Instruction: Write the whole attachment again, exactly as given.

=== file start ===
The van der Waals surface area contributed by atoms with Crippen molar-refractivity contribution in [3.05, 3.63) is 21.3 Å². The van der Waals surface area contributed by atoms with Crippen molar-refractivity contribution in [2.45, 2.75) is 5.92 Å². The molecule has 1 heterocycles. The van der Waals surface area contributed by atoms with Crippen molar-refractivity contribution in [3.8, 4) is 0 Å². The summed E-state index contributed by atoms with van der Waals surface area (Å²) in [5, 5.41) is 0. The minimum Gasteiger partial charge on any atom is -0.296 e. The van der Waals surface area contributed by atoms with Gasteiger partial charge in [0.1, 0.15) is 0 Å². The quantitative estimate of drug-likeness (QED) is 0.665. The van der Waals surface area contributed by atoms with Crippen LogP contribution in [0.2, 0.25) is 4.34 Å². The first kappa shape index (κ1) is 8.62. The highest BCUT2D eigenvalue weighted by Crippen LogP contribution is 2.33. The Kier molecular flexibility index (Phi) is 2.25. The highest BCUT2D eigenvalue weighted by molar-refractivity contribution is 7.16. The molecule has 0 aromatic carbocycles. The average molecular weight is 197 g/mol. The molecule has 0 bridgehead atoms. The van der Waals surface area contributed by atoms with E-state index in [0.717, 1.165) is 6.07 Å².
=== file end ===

The van der Waals surface area contributed by atoms with Crippen molar-refractivity contribution in [3.05, 3.63) is 21.3 Å². The van der Waals surface area contributed by atoms with Crippen molar-refractivity contribution in [2.45, 2.75) is 5.92 Å². The molecule has 1 heterocycles. The van der Waals surface area contributed by atoms with Crippen molar-refractivity contribution in [3.8, 4) is 0 Å². The summed E-state index contributed by atoms with van der Waals surface area (Å²) in [5, 5.41) is 0. The minimum Gasteiger partial charge on any atom is -0.296 e. The van der Waals surface area contributed by atoms with Gasteiger partial charge in [0.1, 0.15) is 0 Å². The quantitative estimate of drug-likeness (QED) is 0.665. The van der Waals surface area contributed by atoms with Crippen LogP contribution in [0.2, 0.25) is 4.34 Å². The first kappa shape index (κ1) is 8.62. The highest BCUT2D eigenvalue weighted by Crippen LogP contribution is 2.33. The Kier molecular flexibility index (Phi) is 2.25. The highest BCUT2D eigenvalue weighted by molar-refractivity contribution is 7.16. The molecule has 0 aromatic carbocycles. The average molecular weight is 197 g/mol. The molecule has 0 bridgehead atoms. The van der Waals surface area contributed by atoms with E-state index in [0.717, 1.165) is 6.07 Å².